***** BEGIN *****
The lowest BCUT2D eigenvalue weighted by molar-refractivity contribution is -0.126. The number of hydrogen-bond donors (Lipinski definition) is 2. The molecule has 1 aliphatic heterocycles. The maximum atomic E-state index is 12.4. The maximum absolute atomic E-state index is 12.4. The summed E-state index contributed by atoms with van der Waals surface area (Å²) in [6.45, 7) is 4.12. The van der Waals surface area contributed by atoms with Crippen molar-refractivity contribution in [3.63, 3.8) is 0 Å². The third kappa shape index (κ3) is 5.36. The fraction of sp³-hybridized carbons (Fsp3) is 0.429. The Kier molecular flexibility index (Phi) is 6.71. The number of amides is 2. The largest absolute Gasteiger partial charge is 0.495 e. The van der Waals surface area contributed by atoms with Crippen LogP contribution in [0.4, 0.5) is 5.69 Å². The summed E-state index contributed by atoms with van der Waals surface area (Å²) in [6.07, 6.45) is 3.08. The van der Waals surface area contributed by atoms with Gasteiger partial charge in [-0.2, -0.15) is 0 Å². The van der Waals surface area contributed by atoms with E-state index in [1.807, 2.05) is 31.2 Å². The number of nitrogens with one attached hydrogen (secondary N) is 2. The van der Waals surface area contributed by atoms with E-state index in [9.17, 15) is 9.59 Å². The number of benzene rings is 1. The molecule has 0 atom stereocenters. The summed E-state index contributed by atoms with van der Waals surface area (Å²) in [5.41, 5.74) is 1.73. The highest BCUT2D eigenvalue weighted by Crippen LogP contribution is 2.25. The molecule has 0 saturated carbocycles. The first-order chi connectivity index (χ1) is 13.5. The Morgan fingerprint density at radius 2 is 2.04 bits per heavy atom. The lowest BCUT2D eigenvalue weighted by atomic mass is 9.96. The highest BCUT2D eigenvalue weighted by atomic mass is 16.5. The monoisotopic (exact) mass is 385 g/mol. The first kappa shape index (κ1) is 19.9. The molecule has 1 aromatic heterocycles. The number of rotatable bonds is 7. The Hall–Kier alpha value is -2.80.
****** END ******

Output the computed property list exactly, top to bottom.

The lowest BCUT2D eigenvalue weighted by molar-refractivity contribution is -0.126. The number of hydrogen-bond donors (Lipinski definition) is 2. The molecule has 1 aliphatic heterocycles. The maximum atomic E-state index is 12.4. The maximum absolute atomic E-state index is 12.4. The summed E-state index contributed by atoms with van der Waals surface area (Å²) in [6.45, 7) is 4.12. The van der Waals surface area contributed by atoms with Crippen molar-refractivity contribution in [3.63, 3.8) is 0 Å². The third kappa shape index (κ3) is 5.36. The fraction of sp³-hybridized carbons (Fsp3) is 0.429. The Kier molecular flexibility index (Phi) is 6.71. The number of amides is 2. The largest absolute Gasteiger partial charge is 0.495 e. The van der Waals surface area contributed by atoms with Crippen LogP contribution in [0.4, 0.5) is 5.69 Å². The summed E-state index contributed by atoms with van der Waals surface area (Å²) in [6.07, 6.45) is 3.08. The van der Waals surface area contributed by atoms with Gasteiger partial charge in [-0.2, -0.15) is 0 Å². The van der Waals surface area contributed by atoms with E-state index in [1.807, 2.05) is 31.2 Å². The number of nitrogens with one attached hydrogen (secondary N) is 2. The van der Waals surface area contributed by atoms with E-state index in [9.17, 15) is 9.59 Å². The number of benzene rings is 1. The molecule has 0 atom stereocenters. The summed E-state index contributed by atoms with van der Waals surface area (Å²) in [5.41, 5.74) is 1.73. The highest BCUT2D eigenvalue weighted by Crippen LogP contribution is 2.25. The molecule has 0 saturated carbocycles. The first-order chi connectivity index (χ1) is 13.5. The Morgan fingerprint density at radius 2 is 2.04 bits per heavy atom. The lowest BCUT2D eigenvalue weighted by atomic mass is 9.96. The highest BCUT2D eigenvalue weighted by atomic mass is 16.5. The monoisotopic (exact) mass is 385 g/mol. The first kappa shape index (κ1) is 19.9. The molecule has 1 aromatic heterocycles. The number of rotatable bonds is 7. The Hall–Kier alpha value is -2.80.